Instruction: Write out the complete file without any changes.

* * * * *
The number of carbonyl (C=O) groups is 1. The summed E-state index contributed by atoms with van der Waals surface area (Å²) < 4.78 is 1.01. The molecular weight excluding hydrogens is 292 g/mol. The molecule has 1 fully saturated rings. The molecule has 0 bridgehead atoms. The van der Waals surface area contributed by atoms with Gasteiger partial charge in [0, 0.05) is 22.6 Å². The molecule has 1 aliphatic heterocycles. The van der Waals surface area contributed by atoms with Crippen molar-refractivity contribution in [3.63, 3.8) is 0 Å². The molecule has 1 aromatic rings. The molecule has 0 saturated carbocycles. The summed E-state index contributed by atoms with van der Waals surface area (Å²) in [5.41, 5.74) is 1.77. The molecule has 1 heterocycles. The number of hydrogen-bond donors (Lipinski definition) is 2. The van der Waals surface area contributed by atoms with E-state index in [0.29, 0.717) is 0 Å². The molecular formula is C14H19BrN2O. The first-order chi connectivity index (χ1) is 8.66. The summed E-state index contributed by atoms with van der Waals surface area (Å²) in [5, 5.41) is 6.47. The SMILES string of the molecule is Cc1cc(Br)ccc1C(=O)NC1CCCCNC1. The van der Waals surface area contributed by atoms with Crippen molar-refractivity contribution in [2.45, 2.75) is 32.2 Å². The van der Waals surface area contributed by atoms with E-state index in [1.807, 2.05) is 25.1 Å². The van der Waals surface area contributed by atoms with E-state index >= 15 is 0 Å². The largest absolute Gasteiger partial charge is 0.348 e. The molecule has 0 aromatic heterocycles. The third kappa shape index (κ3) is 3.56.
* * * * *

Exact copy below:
The number of carbonyl (C=O) groups is 1. The summed E-state index contributed by atoms with van der Waals surface area (Å²) < 4.78 is 1.01. The molecular weight excluding hydrogens is 292 g/mol. The molecule has 1 fully saturated rings. The molecule has 0 bridgehead atoms. The van der Waals surface area contributed by atoms with Gasteiger partial charge in [0, 0.05) is 22.6 Å². The molecule has 1 aliphatic heterocycles. The van der Waals surface area contributed by atoms with Crippen molar-refractivity contribution in [3.63, 3.8) is 0 Å². The molecule has 1 aromatic rings. The molecule has 0 saturated carbocycles. The summed E-state index contributed by atoms with van der Waals surface area (Å²) in [5.41, 5.74) is 1.77. The molecule has 1 heterocycles. The number of hydrogen-bond donors (Lipinski definition) is 2. The van der Waals surface area contributed by atoms with E-state index in [0.29, 0.717) is 0 Å². The molecular formula is C14H19BrN2O. The first-order chi connectivity index (χ1) is 8.66. The summed E-state index contributed by atoms with van der Waals surface area (Å²) in [5, 5.41) is 6.47. The SMILES string of the molecule is Cc1cc(Br)ccc1C(=O)NC1CCCCNC1. The van der Waals surface area contributed by atoms with Crippen molar-refractivity contribution in [2.45, 2.75) is 32.2 Å². The van der Waals surface area contributed by atoms with E-state index in [1.807, 2.05) is 25.1 Å². The van der Waals surface area contributed by atoms with E-state index >= 15 is 0 Å². The largest absolute Gasteiger partial charge is 0.348 e. The molecule has 0 aromatic heterocycles. The third kappa shape index (κ3) is 3.56.